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Medically reviewed by Carmen Pope, BPharm. Last updated on April 12, 2023.

What are Barbiturates?

Barbiturates are a class of drugs that were used extensively in the 1960s and 1970s as a treatment for anxiety, insomnia, and seizure disorders. Apart from a few specific indications, they are not commonly prescribed these days, having been largely superseded by benzodiazepines, which are much safer, although still potentially addictive.

Barbiturates are known as central nervous system depressants. They enhance the action of GABA, a neurotransmitter that inhibits the activity of nerve cells in the brain.

What are Barbiturates used for?

Historically, barbiturates were used in the treatment of anxiety, epilepsy, to induce sleep, and as anesthetics. Nowadays, their use is limited to a few specific conditions, such as:

  • extreme cases of insomnia
  • seizures that are unresponsive to other, less toxic, agents
  • the induction of anesthesia
  • in combination with acetaminophen and caffeine to relieve tension headaches.

Research indicates that the abuse of barbiturates is on the rise, especially among adolescents. They are often used to counteract the stimulant effects from drugs such as cocaine and methamphetamine. This has earned them the nickname “downers”.

The "high" from barbiturate abuse is similar to alcohol intoxication. In small doses, the user feels drowsy, disinhibited and intoxicated. In higher dosages, the user develops confusion, slurred speech, and staggers like they are drunk. Too high a dose can lead to unconsciousness, breathing difficulties, and sometimes death. In the 1970s many people died after taking barbiturates, and this, together with the fact that they are extremely addictive, are the reasons they are hardly ever prescribed today.

What are the differences between barbiturates?

The main difference between barbiturates is how long they act for. Long-acting barbiturates such as phenobarbital can last for well over 24 hours, which makes them useful in combination with other agents to prevent seizures in epilepsy. Thiopental is relatively short-acting and is used to induce anesthesia before general anesthetics are given.

Injectable forms of barbiturates are classified as class A drugs, and oral and rectal forms as class B drugs. This means that any form of possession or supply apart from legitimately with a prescription is a punishable offense.

Common Barbiturates available in the U.S.

Generic name Brand name Half life*

* The half-life is the amount of time it takes for half of the drug to be eliminated from the body. The shorter the half-life, the quicker the drug is eliminated.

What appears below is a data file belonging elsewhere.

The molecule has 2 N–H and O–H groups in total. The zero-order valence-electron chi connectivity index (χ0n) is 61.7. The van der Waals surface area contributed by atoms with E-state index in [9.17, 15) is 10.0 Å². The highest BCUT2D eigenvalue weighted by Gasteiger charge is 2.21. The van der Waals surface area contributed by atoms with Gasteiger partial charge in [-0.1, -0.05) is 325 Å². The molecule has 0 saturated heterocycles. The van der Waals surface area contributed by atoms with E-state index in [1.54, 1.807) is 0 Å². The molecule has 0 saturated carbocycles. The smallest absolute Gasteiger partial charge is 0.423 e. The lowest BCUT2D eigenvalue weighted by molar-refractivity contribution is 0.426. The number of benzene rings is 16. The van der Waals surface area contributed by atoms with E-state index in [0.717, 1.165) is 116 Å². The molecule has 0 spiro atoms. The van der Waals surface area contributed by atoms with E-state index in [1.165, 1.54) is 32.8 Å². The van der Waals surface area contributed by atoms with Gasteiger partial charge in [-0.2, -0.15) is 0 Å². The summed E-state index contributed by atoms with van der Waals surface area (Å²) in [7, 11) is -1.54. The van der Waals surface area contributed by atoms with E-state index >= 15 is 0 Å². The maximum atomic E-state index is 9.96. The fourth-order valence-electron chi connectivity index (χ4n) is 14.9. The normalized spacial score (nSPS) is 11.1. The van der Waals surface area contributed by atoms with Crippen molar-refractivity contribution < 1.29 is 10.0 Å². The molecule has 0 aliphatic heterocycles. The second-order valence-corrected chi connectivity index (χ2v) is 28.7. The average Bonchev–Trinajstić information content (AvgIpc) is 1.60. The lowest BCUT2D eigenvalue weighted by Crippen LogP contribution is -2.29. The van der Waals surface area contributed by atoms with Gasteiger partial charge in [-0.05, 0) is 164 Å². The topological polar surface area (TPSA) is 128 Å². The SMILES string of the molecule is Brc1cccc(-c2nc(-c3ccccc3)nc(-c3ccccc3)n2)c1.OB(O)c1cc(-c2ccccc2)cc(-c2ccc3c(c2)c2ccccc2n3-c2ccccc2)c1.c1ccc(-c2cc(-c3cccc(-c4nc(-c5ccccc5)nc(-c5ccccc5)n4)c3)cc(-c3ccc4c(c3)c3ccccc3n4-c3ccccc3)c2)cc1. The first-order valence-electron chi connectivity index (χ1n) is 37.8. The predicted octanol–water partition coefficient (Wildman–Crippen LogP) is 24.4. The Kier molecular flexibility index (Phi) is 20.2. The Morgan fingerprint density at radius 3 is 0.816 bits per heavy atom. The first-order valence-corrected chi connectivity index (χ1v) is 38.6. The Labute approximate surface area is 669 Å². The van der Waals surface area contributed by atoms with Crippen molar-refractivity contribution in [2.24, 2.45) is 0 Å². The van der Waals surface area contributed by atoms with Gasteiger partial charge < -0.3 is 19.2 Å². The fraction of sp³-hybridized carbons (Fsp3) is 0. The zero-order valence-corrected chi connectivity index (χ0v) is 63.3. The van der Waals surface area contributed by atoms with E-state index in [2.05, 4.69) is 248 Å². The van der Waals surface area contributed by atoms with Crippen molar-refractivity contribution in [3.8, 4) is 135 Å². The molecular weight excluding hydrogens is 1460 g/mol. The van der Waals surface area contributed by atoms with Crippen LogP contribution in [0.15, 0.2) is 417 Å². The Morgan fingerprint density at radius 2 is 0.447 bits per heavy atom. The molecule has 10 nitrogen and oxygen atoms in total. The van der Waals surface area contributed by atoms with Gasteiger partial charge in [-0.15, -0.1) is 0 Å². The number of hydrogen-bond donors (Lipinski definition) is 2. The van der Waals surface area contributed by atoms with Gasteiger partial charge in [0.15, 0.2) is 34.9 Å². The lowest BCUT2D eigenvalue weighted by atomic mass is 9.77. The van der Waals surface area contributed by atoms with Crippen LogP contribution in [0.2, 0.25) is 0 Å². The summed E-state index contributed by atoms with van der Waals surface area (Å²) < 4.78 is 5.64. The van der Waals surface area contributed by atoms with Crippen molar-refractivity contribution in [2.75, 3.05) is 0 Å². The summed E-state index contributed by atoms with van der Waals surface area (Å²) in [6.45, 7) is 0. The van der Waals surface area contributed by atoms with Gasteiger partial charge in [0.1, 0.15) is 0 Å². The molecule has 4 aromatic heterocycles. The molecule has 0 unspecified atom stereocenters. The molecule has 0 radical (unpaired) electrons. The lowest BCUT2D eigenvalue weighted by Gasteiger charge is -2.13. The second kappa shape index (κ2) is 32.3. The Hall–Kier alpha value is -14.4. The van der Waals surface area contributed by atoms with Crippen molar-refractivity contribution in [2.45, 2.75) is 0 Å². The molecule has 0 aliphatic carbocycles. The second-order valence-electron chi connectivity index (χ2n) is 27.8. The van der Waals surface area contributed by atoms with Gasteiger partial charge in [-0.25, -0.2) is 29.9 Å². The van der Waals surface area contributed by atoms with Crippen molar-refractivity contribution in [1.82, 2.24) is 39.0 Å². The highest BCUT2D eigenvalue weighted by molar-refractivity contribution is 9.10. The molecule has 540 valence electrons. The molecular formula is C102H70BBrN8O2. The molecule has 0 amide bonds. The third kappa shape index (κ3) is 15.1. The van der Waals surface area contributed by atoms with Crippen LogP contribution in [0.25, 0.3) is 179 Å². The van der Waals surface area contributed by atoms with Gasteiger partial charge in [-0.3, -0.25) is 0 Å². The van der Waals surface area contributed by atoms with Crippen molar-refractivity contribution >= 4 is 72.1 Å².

** In combination with acetaminophen and caffeine. ***Mephobarbital is converted into phenobarbital in the liver.

amobarbital Amytal sodium 15-40h
butabarbital (Discontinued) 100h
butalbital** Capacet, Fioricet 35h
mephobarbital (Discontinued) 34h+***
methohexital Brevital sodium 2-6h
pentobarbital Nembutal sodium 15-50h
phenobarbital Generic 37-140h
primidone Mysoline 5-15h
secobarbital (Discontinued) 15-40h
thiopental (Discontinued) 3-11.5h
amobarbital/secobarbital (Discontinued) 15-40h

What are the side effects of barbiturates?

Barbiturates have been associated with many, potentially serious, side effects. Some of the more common side effects include:

Barbiturates are extremely dangerous in overdose. Symptoms may include:

  • difficulty concentrating
  • impaired judgment
  • incoordination
  • sluggishness
  • speech disturbances
  • staggering
  • unusually slow and shallow breathing
  • coma and death.

People who survive an overdose of barbiturates may be left with permanent kidney damage.

Barbiturates are also highly addictive and there is a high chance of becoming emotionally and physically dependent on them if a person takes them for more than a couple of weeks. In addition, tolerance quickly develops with their use (within two weeks). This is when the same dose no longer gives the same effect, and a dosage increase is needed to ease symptoms again.

Abrupt discontinuation of barbiturates in people who have been taking them for longer than one month can cause severe withdrawal symptoms, such as hallucinations, a high fever, and seizures.

Babies born to women who have taken barbiturates during pregnancy can be born addicted to barbiturates and suffer withdrawal symptoms.

List of Barbiturates

View by  Brand | Generic
Drug Name Avg. Rating Reviews
Seconal Sodium (Pro)
Generic name: secobarbital
13 reviews
Generic name: mephobarbital
4 reviews
Butisol Sodium
Generic name: butabarbital
3 reviews
Nembutal Sodium
Generic name: pentobarbital
2 reviews
Generic name: phenobarbital
2 reviews
Generic name: phenobarbital
No reviews
Nembutal (Pro)
Generic name: pentobarbital
No reviews
Amytal Sodium (Pro)
Generic name: amobarbital
No reviews
For ratings, users were asked how effective they found the medicine while considering positive/adverse effects and ease of use (1 = not effective, 10 = most effective).

See also

Medical conditions associated with barbiturates:

Further information

Always consult your healthcare provider to ensure the information displayed on this page applies to your personal circumstances.